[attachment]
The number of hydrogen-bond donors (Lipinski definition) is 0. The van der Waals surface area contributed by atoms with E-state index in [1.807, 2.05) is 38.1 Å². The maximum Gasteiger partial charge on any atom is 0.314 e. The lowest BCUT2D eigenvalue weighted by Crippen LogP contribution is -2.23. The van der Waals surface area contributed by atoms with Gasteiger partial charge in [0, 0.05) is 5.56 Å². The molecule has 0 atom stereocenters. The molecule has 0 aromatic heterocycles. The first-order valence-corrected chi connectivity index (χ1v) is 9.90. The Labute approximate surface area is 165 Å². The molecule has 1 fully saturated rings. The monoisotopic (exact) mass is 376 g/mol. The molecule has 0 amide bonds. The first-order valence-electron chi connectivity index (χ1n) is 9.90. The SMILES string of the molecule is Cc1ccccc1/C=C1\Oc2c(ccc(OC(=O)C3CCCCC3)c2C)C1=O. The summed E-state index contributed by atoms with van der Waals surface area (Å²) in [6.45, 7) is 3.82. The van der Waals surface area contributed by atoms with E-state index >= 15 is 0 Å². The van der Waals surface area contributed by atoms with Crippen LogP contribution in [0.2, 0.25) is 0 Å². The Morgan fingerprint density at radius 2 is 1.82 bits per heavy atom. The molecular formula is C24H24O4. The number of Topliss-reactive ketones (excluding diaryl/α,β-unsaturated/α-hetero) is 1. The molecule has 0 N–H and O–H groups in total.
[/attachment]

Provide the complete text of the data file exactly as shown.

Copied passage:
The number of hydrogen-bond donors (Lipinski definition) is 0. The van der Waals surface area contributed by atoms with E-state index in [1.807, 2.05) is 38.1 Å². The maximum Gasteiger partial charge on any atom is 0.314 e. The lowest BCUT2D eigenvalue weighted by Crippen LogP contribution is -2.23. The van der Waals surface area contributed by atoms with Gasteiger partial charge in [0, 0.05) is 5.56 Å². The molecule has 0 atom stereocenters. The molecule has 0 aromatic heterocycles. The first-order valence-corrected chi connectivity index (χ1v) is 9.90. The Labute approximate surface area is 165 Å². The molecule has 1 fully saturated rings. The monoisotopic (exact) mass is 376 g/mol. The molecule has 0 amide bonds. The first-order valence-electron chi connectivity index (χ1n) is 9.90. The SMILES string of the molecule is Cc1ccccc1/C=C1\Oc2c(ccc(OC(=O)C3CCCCC3)c2C)C1=O. The summed E-state index contributed by atoms with van der Waals surface area (Å²) in [6.45, 7) is 3.82. The van der Waals surface area contributed by atoms with E-state index >= 15 is 0 Å². The van der Waals surface area contributed by atoms with Crippen LogP contribution in [0.2, 0.25) is 0 Å². The Morgan fingerprint density at radius 2 is 1.82 bits per heavy atom. The molecular formula is C24H24O4. The number of Topliss-reactive ketones (excluding diaryl/α,β-unsaturated/α-hetero) is 1. The molecule has 0 N–H and O–H groups in total.